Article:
Saturday, April 29, 2017

Material Culture Minute No. 2 (#TMCM): What can We Learn from a Rail Spike?

One theme we explore in 7th and 8th grade American History is movement.  Whether trekking across the Appalachian Mountains before the Revolution, steaming up and down the Mississippi, or navigating the dangers and adventure of the Oregon and Santa Fe trails, American history is a history of a moving people.  

The expansion of American railroading is a topic of great interest to me, mainly because of how it affected popular culture, material culture, politics, race relations, and the landscape.  The second installment of "The Material Culture Minute" explores an object deeply tied (I will not apologize for that pun) to railroad history, a rail spike.



Below are two videos I've shown in class when discussing American rail culture.  Both are the famous song about John Henry, the steel-driving man, but done in two completely different ways.  The first is by George Pegram and is done in his traditional old-time way.  The second is from the great bluesman, Mississippi Fred McDowell.  I like students to listen to both and hypothesize why two different cultures embrace John Henry as an integral part of their folk music.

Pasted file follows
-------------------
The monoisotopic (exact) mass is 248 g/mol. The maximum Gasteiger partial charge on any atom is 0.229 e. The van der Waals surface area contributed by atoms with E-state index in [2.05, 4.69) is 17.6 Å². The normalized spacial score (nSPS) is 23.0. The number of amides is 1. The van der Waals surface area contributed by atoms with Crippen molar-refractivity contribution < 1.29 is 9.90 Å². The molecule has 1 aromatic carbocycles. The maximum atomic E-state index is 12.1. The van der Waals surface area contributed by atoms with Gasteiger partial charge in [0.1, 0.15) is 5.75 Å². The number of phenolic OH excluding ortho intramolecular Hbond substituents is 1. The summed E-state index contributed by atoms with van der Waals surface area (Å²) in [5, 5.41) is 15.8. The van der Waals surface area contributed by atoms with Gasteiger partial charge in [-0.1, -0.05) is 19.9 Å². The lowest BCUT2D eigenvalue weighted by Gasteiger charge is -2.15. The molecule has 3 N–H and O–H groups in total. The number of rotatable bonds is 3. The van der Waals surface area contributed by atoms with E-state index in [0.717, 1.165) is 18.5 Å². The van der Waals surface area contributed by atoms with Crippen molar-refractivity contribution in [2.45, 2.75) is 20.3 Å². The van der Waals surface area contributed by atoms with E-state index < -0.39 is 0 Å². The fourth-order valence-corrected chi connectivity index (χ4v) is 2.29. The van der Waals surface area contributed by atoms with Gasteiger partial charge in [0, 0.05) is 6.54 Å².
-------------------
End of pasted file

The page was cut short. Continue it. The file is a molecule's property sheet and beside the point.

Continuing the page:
Remember, all TMCM episodes are available by selecting the link on the blog and are free to use with a Creative Commons Attribution license in your classroom, if you would like.  Also, be sure to check out the TMCM #2 Resources for a transcript, links to accompanying resources, and class discussion questions.  This is primarily a resource for use in my classroom next year, but you are welcome to use it to increase object-based history inquiry in your room as well.

Thanks and keep driving,
MS


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